Observational Study
Copyright ©The Author(s) 2023. Published by Baishideng Publishing Group Inc. All rights reserved.
World J Methodol. Jan 20, 2023; 13(1): 1-9
Published online Jan 20, 2023. doi: 10.5662/wjm.v13.i1.1
Pandemic and precocious puberty - a Google trends study
Athanasios Tselebis, Lina Zabuliene, Charalampos Milionis, Ioannis Ilias
Athanasios Tselebis, Department of Psychiatry, “Sotiria” General Chest Diseases Hospital, Athens GR-11527, Greece
Lina Zabuliene, Faculty of Medicine, Vilnius University, Vilnius LT-03101, Lithuania
Charalampos Milionis, Ioannis Ilias, Department of Endocrinology, Elena Venizelou General and Maternity Hospital, Athens GR-11521, Greece
Author contributions: All the authors have contributed to the collection of data and the drafting of the manuscript.
Institutional review board statement: The study was based on data readily available on the Internet, the institutional review board statement was not applicable.
Informed consent statement: The study was based on data readily available on the Internet, the informed consent statement was not applicable.
Conflict-of-interest statement: All the authors report no relevant conflicts of interest for this article.
Data sharing statement: All the search data used are available online at: https://doi.org/10.5281/zenodo.7152041.
STROBE statement: The authors have read the STROBE Statement-checklist of items, and the manuscript was prepared and revised according to the STROBE Statement-checklist of items.
Open-Access: This article is an open-access article that was selected by an in-house editor and fully peer-reviewed by external reviewers. It is distributed in accordance with the Creative Commons Attribution NonCommercial (CC BY-NC 4.0) license, which permits others to distribute, remix, adapt, build upon this work non-commercially, and license their derivative works on different terms, provided the original work is properly cited and the use is non-commercial. See: https://creativecommons.org/Licenses/by-nc/4.0/
Corresponding author: Ioannis Ilias, MD, PhD, Consultant Physician-Scientist, Department of Endocrinology, Elena Venizelou General and Maternity Hospital, 2, Elena Venizelou Square, Athens GR-11521, Greece. iiliasmd@yahoo.com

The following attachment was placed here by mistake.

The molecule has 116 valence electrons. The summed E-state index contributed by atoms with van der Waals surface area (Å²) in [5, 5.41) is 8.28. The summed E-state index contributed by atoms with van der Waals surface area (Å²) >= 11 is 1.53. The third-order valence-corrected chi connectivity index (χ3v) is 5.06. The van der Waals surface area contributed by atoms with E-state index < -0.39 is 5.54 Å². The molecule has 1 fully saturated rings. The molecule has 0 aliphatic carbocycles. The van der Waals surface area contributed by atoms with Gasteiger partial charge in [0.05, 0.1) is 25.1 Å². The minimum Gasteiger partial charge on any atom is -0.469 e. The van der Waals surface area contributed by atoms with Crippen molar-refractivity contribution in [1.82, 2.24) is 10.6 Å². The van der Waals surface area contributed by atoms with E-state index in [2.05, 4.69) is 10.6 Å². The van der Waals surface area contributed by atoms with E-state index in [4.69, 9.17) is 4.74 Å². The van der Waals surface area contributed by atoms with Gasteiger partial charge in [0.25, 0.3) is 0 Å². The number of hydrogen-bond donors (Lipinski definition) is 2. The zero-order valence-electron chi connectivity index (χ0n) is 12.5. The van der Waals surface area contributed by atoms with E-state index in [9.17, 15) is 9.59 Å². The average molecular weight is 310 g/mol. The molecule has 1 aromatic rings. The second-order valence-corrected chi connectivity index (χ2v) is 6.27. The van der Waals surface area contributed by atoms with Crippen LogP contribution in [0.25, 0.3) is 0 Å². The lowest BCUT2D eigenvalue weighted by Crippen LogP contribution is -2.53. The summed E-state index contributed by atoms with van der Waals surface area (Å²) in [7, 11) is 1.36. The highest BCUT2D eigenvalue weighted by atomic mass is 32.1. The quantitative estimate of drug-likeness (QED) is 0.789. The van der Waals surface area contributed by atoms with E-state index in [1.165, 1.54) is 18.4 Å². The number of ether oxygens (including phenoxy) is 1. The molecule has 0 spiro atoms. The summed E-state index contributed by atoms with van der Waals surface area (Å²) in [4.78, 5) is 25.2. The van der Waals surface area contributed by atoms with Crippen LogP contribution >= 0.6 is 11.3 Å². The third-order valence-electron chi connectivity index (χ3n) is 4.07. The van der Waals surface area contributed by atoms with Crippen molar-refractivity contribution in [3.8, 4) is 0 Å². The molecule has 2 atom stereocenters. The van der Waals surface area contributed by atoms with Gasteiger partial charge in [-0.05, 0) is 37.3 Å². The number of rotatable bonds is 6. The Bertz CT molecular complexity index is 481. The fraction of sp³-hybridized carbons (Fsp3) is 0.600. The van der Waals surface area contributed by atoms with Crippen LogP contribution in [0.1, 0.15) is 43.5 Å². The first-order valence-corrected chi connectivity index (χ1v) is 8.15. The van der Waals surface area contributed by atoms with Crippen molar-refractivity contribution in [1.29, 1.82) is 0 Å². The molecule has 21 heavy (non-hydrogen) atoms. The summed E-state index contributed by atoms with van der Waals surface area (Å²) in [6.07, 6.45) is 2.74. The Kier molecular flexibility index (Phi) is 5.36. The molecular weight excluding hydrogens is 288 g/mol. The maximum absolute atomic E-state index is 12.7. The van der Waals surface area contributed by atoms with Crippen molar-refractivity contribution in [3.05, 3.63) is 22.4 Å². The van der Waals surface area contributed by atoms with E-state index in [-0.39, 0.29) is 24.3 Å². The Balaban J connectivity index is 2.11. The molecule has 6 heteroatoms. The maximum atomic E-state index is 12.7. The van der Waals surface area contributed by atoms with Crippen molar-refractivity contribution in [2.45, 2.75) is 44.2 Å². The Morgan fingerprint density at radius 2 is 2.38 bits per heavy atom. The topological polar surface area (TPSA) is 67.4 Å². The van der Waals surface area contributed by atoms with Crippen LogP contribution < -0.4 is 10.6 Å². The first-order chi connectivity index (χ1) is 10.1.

Received: October 6, 2022
Peer-review started: October 6, 2022
First decision: November 22, 2022
Revised: November 29, 2022
Accepted: January 9, 2023
Article in press: January 9, 2023
Published online: January 20, 2023
Research background

Recent publications from several countries have reported that more young people (mainly girls) are experiencing precocious puberty (PP)/menarche during the coronavirus disease 2019 (COVID-19) pandemic compared to the past. This variation is attributed to the stress of confinement, lack of exercise, obesity and disturbed sleep patterns. Studies have shown that searches for diseases on the internet also reflect to some extent the epidemiology of these diseases.

Research motivation

A common feature of the relevant papers on the rise of PP, however, is the relatively small number of reported cases. With this study we aimed to estimate, through internet searches for PP, any changes in the epidemiology of PP.

Research objectives

We assessed in Google trends searches for 21 PP-related terms in English internationally, in the years 2017-2021. Additionally, we assessed local searches for selected terms, in English and local languages, in countries where a rise in PP has been reported.

Research methods

Searches were collected in relative search volumes format and analyzed using Kendall’s Tau test, with a statistical significance threshold of P < 0.05.

Research results

Internationally, searches for three PP-related terms showed no noticeable change over the study period, while searches for eight terms showed a decrease. An increase was found over time in searches for nine PP-related terms. Of the 17 searches in English and local languages, in countries where a rise in PP has been reported, 5 showed a significant increase over time.

Research conclusions

Over the study period, more than half of the search terms showed little change or declined. The discrepancy between internet searches for PP and the reported increase in the literature is striking. It would be expected that a true increase in the incidence of PP would also be aptly reflected in Google trends. If our findings are valid, then the literature may have been biased. The known secular trend of decreasing age of puberty may also have played a role.

Research perspectives

The increase in the incidence of PP in the COVID-19 era, which is reported in the medical literature, is not fully reflected in internet searches. This is an evolving issue; hopefully further relevant studies will shed light on it.